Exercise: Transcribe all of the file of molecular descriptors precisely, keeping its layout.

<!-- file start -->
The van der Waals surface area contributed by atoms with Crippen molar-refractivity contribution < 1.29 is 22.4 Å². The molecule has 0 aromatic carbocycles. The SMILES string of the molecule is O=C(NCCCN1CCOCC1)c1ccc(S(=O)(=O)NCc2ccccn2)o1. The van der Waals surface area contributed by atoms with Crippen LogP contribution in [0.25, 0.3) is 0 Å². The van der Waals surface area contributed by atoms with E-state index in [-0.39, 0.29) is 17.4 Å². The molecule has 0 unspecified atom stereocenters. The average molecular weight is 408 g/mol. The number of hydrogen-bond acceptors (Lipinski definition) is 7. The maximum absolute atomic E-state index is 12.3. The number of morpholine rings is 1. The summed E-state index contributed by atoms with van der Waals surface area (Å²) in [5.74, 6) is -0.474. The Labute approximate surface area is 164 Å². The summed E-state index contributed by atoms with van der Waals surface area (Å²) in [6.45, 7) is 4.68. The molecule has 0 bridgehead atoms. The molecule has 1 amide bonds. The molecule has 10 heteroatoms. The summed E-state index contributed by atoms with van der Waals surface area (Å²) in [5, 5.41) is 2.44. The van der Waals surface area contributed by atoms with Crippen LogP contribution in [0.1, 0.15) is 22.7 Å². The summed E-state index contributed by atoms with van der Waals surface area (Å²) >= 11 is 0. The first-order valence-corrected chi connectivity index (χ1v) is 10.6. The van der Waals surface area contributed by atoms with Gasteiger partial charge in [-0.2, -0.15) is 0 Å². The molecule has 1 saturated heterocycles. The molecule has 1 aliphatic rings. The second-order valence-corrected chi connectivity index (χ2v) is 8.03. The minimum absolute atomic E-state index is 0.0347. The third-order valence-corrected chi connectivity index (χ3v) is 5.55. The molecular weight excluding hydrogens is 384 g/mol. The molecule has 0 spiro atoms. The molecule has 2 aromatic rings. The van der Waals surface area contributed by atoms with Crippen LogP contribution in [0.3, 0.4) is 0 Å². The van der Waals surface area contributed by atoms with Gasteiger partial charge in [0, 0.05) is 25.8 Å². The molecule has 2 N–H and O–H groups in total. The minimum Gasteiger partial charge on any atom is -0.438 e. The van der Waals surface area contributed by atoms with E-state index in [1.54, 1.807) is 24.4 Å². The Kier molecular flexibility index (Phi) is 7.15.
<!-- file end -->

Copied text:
The van der Waals surface area contributed by atoms with Crippen molar-refractivity contribution < 1.29 is 22.4 Å². The molecule has 0 aromatic carbocycles. The SMILES string of the molecule is O=C(NCCCN1CCOCC1)c1ccc(S(=O)(=O)NCc2ccccn2)o1. The van der Waals surface area contributed by atoms with Crippen LogP contribution in [0.25, 0.3) is 0 Å². The van der Waals surface area contributed by atoms with E-state index in [-0.39, 0.29) is 17.4 Å². The molecule has 0 unspecified atom stereocenters. The average molecular weight is 408 g/mol. The number of hydrogen-bond acceptors (Lipinski definition) is 7. The maximum absolute atomic E-state index is 12.3. The number of morpholine rings is 1. The summed E-state index contributed by atoms with van der Waals surface area (Å²) in [5.74, 6) is -0.474. The Labute approximate surface area is 164 Å². The summed E-state index contributed by atoms with van der Waals surface area (Å²) in [6.45, 7) is 4.68. The molecule has 0 bridgehead atoms. The molecule has 1 amide bonds. The molecule has 10 heteroatoms. The summed E-state index contributed by atoms with van der Waals surface area (Å²) in [5, 5.41) is 2.44. The van der Waals surface area contributed by atoms with Crippen LogP contribution in [0.1, 0.15) is 22.7 Å². The summed E-state index contributed by atoms with van der Waals surface area (Å²) >= 11 is 0. The first-order valence-corrected chi connectivity index (χ1v) is 10.6. The van der Waals surface area contributed by atoms with Gasteiger partial charge in [-0.2, -0.15) is 0 Å². The molecule has 1 saturated heterocycles. The molecule has 1 aliphatic rings. The second-order valence-corrected chi connectivity index (χ2v) is 8.03. The minimum absolute atomic E-state index is 0.0347. The third-order valence-corrected chi connectivity index (χ3v) is 5.55. The molecular weight excluding hydrogens is 384 g/mol. The molecule has 0 spiro atoms. The molecule has 2 aromatic rings. The van der Waals surface area contributed by atoms with Crippen LogP contribution in [0.3, 0.4) is 0 Å². The van der Waals surface area contributed by atoms with Gasteiger partial charge in [0, 0.05) is 25.8 Å². The molecule has 2 N–H and O–H groups in total. The minimum Gasteiger partial charge on any atom is -0.438 e. The van der Waals surface area contributed by atoms with E-state index in [1.54, 1.807) is 24.4 Å². The Kier molecular flexibility index (Phi) is 7.15.